Frontenac

Birding

Frontenac has an exceptional diversity of bird species due to its location in the Frontenac Arch which connects northern and southern eco-regions. The park is home to one of the largest populations of Cerulean Warblers in Ontario, the provincially rare Louisiana waterthrush and the brilliant yellow Prairie Warbler.

Boating

Boating is only permitted on boundary lakes. Motors are not permitted on any lakes in the park with the exception of Big Salmon Lake where only electric motors are allowed.

Canoeing

There are many canoe routes and starting locations possible through Frontenac’s 22 lakes and portages. Call the Park Office to discuss route planning, campsites and reservations.

Fishing

Frontenac offers numerous opportunities for fishing. Anglers might catch Lake Trout, Largemouth and Smallmouth Bass, Northern Pike, Black Crappie, perch and Brook (Speckled) Trout. Three stocked lakes within the park offer ice fishing.

Hiking

Frontenac offers over 100 km of hiking and backpacking trails in interconnected loops.

Arab Lake Gorge Trail - 1.5 km loop, 30 min walk, easy
Starting at the Park Office, this trail features valley bottom vegetation, various ferns and a boardwalk with an accompanying interpretive brochure.

Doe Lake Loop - 3 km loop, 1 to 1.5 hour walk, easy to moderate
Hike along the shores of South Otter Lake and Doe Lake with a lookout over Doe Lake. An interpretive brochure is available. The trail starts at the Park Office.

Arkon Lake Loop – 13 km loop trail, 3 to 4.5 hours, moderate
This trail will lead you through a mature deciduous forest where you will see many beaver ponds and a ring bog complex along the way.

Bufflehead Trail – 8 km loop, 2.5 hours, moderate.
This walk is popular for its beaver ponds and scenic ridge. It bisects the Arkon Lake Loop and starts at the Arab Lake parking lot.

Cedar Lake Loop – 15 km loop, 4 to 6 hours, Moderate to difficult
While hiking this trail along Doe Lake and the south shore of Big Salmon Lake you will encounter wetlands in various stages of evolvement.

Big Salmon Lake Loop – 19 km loop, 5 to 7 hours, moderate to difficult
This trail circles Big Salmon Lake.  The north side of the trail runs through a forested landscape along some century old remains of homesteads. It offers scenic views at the east end and south side of Big Salmon Lake.

Little Salmon Lake Loop – 15 km loop trail, 3 to 5 hours, moderate to difficult
Start this trail at either the west end of Big Salmon Lake or the Arab Lake parking lot. The trail runs through mature bush and the south end of Moulton Gorge valley.

Little Clear Lake Loop – 9 km loop, 4 to 5 hours, easy to moderate
Most hikers start this trail at the west end of Big Salmon Lake, adding 4 km to begin the hike. The trail circumnavigates Little Clear Lake. Hikers will encounter mature bush and the remains of 19th century buildings.

Hemlock Lake Loop – 5 km loop, 3 hours to hike the loop, plus 2 to 3 hours each way to the loop itself, easy to moderate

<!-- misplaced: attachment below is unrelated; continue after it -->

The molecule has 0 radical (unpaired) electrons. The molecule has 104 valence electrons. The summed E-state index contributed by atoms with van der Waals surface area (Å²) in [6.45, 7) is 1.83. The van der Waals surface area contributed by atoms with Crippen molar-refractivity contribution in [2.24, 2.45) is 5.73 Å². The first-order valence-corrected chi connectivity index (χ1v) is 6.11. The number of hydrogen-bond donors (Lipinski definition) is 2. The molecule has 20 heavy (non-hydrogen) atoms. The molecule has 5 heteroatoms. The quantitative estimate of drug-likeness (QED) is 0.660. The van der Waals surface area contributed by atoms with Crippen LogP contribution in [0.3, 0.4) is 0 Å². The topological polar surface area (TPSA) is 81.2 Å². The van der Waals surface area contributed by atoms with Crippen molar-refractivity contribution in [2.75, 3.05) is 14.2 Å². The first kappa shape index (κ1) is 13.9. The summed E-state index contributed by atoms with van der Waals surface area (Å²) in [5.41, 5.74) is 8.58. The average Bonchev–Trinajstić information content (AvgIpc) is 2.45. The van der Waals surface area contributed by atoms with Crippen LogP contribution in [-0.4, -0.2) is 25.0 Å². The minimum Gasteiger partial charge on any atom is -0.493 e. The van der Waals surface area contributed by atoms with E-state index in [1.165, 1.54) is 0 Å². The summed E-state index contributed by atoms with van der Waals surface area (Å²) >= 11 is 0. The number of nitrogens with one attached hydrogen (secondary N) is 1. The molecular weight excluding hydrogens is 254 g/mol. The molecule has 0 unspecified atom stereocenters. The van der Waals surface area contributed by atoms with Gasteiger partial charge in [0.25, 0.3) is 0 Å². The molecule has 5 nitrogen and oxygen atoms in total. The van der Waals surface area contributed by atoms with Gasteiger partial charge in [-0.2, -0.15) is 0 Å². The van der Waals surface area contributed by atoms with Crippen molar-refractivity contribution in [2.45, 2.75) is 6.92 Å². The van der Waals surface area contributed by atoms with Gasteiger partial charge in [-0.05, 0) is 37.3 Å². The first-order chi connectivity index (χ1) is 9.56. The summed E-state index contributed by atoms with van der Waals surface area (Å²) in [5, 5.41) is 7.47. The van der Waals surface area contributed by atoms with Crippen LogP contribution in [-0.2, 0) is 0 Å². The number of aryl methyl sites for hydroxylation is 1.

Normally started from the west end of Big Salmon Lake (adding 7 km to get to the start of the Hemlock Loop), the trail goes through mature deciduous trees and old abandoned farm fields.

Tetsmine Lake Loop – 12 km loop, 5 to 6 hour hike when starting at the north end. Add 3 to 4 hours each way when starting from Big Salmon Lake Road, moderate
Most hikers start this loop at the north end of the Park, accessing at Kingsford Dam. The loop is fairly rugged in a mature deciduous bush setting and crossing the north end of the Moulton Gorge. Abandoned mica mines and a few 19th century homesteads remain.

Gibson Lake Loop – 11 km loop, 5 to 6 hours plus an hour each way from the dam, moderate
This hike is often started at the north end of the Park (at Kingsford Dam) which adds 3 km each way to the hike. Walk by the Crab Lake mine and along mature forested ridges and hills and along a fen in the northeast corner of the park.

Slide Lake Loop – 21 km, 8 hour loop, plus a 1 hour hike to get to the start, difficult
This loop is the longest and most rugged loop trail in the Park. Be prepared for a very challenging hike! The trail crosses many barren rock ridges and travels through several forests in various stages of succession. You will encounter granite ridges, lookouts, ponds and marshes while passing by Buck Lake, Slide Lake, Doe Lake and Big Salmon Lake.

Corridor Trail – 5 km linear trail, 1.5 hours one way, moderate
This trail parallels Big Salmon Road starting at the Park Office and ending at the south shore of Big Salmon Lake.

PLEASE NOTE : Several trail loops are accessed via another trail to start. Trails are not suitable for all terrain strollers or wheel chairs. Hiking times are approximate. You must add time to the hike depending on weather, snow or ice conditions, as well as your physical condition. Always bring lots of water, snacks, a map and a first aid kit. Help is not close at hand. Cell phone coverage is limited at Frontenac. No trailside fires or trailside camping is permitted.

Natural Heritage Education

Interpretive brochures are available for two trails in the park.
The Friends of Frontenac offer wilderness skills courses to those who wish to gain knowledge and experience in subjects such as winter camping, kayaking, wilderness first aid, map and compass use, canoeing, fishing and backcountry camping.

Swimming

Swimming is allowed in all park lakes but sand beaches are limited.

Winter Activities

Winter is a great time to enjoy Frontenac. Try winter camping on one of the parks interior campsites.  There are opportunities for snowshoeing, hiking and wildlife viewing. The park offers cross-country skiing on 11 km of track-set trails, when conditions are suitable.